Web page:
Frederick Douglass

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Can you provide two examples where Douglass uses sentimentalism or emotion to manipulate readers in his Narrative?

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Douglass's appeal to sentiment and emotion is quite successful in the first chapter of his Narrative, as he describes being torn from his mother at a young age. Later, in chapter 10, Douglass also uses sentiment and emotion when he compares himself to sailboats that are free.

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One example in which Douglass appeals to sentiment and emotion is in the first chapter. In this excerpt, he speaks about being separated from his mother at a young age. He writes:

My mother and I were separated when I was but an infant—before I knew her as my mother. It is a common custom, in the part of Maryland from which I ran away, to part children from their mothers at a very early age.

His parting from his mother is tragic, and his retelling of this separation is intended to point out the evils of slavery to the white readership of his book. His appeal to sentiment is intended to convince the reader of the evils of slavery, which includes the practice of tearing vulnerable children from their mothers at a young age.

Later, in chapter 10, Douglass discusses the harsh treatment he receives as a field hand under the barbaric Mr. Covey. When Douglass is in chains, he is within sight of the Chesapeake Bay, and he sees the sailboats in the bay. He writes of this sight: "You are loosed from your moorings, and are free; I am fast in my chains, and am a slave!" He addresses the sailboats as if they are people and remarks that they are freer than he is. This is an emotional scene in which Douglass notes the ironic that sailboats are freer than he is. This scene, which is beautifully and lyrically written, is also intended to manipulate the emotions of the reader and convince the reader of the evils of slavery.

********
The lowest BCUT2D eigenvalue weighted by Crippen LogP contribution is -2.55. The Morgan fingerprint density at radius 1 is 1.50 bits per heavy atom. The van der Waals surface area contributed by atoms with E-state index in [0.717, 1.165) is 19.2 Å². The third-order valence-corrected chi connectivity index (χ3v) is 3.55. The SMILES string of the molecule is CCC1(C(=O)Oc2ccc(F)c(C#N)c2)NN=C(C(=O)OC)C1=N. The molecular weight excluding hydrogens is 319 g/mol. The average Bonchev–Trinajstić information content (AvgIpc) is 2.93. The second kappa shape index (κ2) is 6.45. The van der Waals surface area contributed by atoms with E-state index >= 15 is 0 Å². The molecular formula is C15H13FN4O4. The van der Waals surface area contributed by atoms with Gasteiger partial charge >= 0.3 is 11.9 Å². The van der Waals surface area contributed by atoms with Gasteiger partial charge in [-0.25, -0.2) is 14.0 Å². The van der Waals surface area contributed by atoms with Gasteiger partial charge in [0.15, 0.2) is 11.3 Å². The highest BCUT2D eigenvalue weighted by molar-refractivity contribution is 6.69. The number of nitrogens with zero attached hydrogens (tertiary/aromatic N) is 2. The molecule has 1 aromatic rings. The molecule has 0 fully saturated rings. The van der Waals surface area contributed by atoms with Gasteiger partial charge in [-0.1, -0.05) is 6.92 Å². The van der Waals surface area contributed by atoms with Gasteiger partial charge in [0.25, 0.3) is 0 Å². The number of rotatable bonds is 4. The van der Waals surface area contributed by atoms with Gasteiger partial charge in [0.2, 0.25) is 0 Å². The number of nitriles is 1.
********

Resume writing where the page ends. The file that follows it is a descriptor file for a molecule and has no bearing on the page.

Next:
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Early in the narrative, Douglass described his Aunt Hester being cruelly whipped and his own terror as a seven year old who happened to be at the scene. He uses details to describe the violence in a way that raises the reader's emotion of horror against the evils of slaveowners having so much power over other human beings. After witnessing part of it, such as seeing her aunt's hands bound over her head, seeing the blood running down her bare back, and hearing her screams, he sneaks off. He wants to manipulate the reader's emotions, especially through choosing to show a woman (rather than a man) whipped and its effects on an innocent child. He is emotional as he writes:

I was so terrified and horror-stricken at the sight, that I hid myself in a closet, and dared not venture out till long after the bloody transaction was over.

Douglass expresses sentiment too when he discusses the woeful lamenting that characterizes the song of the slave:

Every tone was a testimony against slavery, and a prayer to God for deliverance from chains. The hearing of those wild notes always depressed my spirit, and filled me with ineffable sadness. I have frequently found myself in tears while hearing them. The mere recurrence to those songs, even now, afflicts me; and while I am writing these lines, an expression of feeling has already found its way down my cheek.

The adult Douglass cries as he remembers the slave's singing. In this case, he wants to most strongly to state that the songs the slaves sang were not happy because, as he mentions, the singing of the slaves was often used by whites to argue that the slaves were happy. Douglass wants the reader to know that these songs expressed anguish and pain, never joy.

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In Narrative of the Life of Frederick Douglass, Douglass uses emotional manipulation on a few occasions to affect his reading audience.  First, Douglass makes an apostrophe to the passing ships in Baltimore.  He compares his life to the "lives" of the ships, stating that the ships are free while he remains in bondage.  The apostrophe has a tone of remorse as Douglass makes a bid for freedom. 

In another part of the narrative, Douglass tells the reader about his grandmother and how she was expelled from the plantation and sent to live in a house by herself in the woods.  Douglass laments this treatment of his grandmother, a woman who spent her entire life rearing the slave children on the plantation only to be sent out into the wilderness to starve to death. 

These two passages present a shift in tone from the majority of the narrative which is written in a more objective tone and style.  The apostrophe to the ships and the description of Douglass's grandmother grab the hearts of the reading audience and sway favor for Douglass as the narrator.

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